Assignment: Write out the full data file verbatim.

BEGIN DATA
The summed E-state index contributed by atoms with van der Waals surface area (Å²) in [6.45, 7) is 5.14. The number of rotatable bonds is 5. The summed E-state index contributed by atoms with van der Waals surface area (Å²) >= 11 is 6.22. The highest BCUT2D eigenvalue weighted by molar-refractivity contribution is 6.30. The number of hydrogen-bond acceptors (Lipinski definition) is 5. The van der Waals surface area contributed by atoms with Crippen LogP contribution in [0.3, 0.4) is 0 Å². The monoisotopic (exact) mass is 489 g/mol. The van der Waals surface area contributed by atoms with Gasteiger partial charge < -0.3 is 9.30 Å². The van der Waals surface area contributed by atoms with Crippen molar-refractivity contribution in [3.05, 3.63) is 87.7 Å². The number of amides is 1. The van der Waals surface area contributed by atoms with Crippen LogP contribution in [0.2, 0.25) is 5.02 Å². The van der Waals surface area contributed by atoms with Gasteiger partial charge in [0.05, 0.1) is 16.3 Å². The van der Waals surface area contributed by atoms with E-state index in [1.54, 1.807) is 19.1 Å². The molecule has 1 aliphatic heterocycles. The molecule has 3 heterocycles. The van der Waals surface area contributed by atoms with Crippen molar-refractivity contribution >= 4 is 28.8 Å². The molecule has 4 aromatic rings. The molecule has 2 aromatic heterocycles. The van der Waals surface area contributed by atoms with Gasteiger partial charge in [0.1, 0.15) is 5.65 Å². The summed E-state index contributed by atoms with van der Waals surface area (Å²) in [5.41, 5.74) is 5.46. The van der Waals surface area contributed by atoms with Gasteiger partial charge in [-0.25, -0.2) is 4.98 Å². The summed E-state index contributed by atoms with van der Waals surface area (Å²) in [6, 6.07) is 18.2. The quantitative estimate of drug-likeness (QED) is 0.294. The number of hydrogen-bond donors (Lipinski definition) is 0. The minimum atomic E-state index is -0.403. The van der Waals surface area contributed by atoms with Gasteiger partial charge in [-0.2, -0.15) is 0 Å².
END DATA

The summed E-state index contributed by atoms with van der Waals surface area (Å²) in [6.45, 7) is 5.14. The number of rotatable bonds is 5. The summed E-state index contributed by atoms with van der Waals surface area (Å²) >= 11 is 6.22. The highest BCUT2D eigenvalue weighted by molar-refractivity contribution is 6.30. The number of hydrogen-bond acceptors (Lipinski definition) is 5. The van der Waals surface area contributed by atoms with Crippen LogP contribution in [0.3, 0.4) is 0 Å². The monoisotopic (exact) mass is 489 g/mol. The van der Waals surface area contributed by atoms with Gasteiger partial charge < -0.3 is 9.30 Å². The van der Waals surface area contributed by atoms with Crippen molar-refractivity contribution in [3.05, 3.63) is 87.7 Å². The number of amides is 1. The van der Waals surface area contributed by atoms with Crippen LogP contribution in [0.2, 0.25) is 5.02 Å². The van der Waals surface area contributed by atoms with Gasteiger partial charge in [0.05, 0.1) is 16.3 Å². The van der Waals surface area contributed by atoms with E-state index in [1.54, 1.807) is 19.1 Å². The molecule has 1 aliphatic heterocycles. The molecule has 3 heterocycles. The van der Waals surface area contributed by atoms with Crippen molar-refractivity contribution >= 4 is 28.8 Å². The molecule has 4 aromatic rings. The molecule has 2 aromatic heterocycles. The van der Waals surface area contributed by atoms with Gasteiger partial charge in [0.1, 0.15) is 5.65 Å². The summed E-state index contributed by atoms with van der Waals surface area (Å²) in [5.41, 5.74) is 5.46. The van der Waals surface area contributed by atoms with Gasteiger partial charge in [-0.25, -0.2) is 4.98 Å². The summed E-state index contributed by atoms with van der Waals surface area (Å²) in [6, 6.07) is 18.2. The quantitative estimate of drug-likeness (QED) is 0.294. The number of hydrogen-bond donors (Lipinski definition) is 0. The minimum atomic E-state index is -0.403. The van der Waals surface area contributed by atoms with Gasteiger partial charge in [-0.2, -0.15) is 0 Å².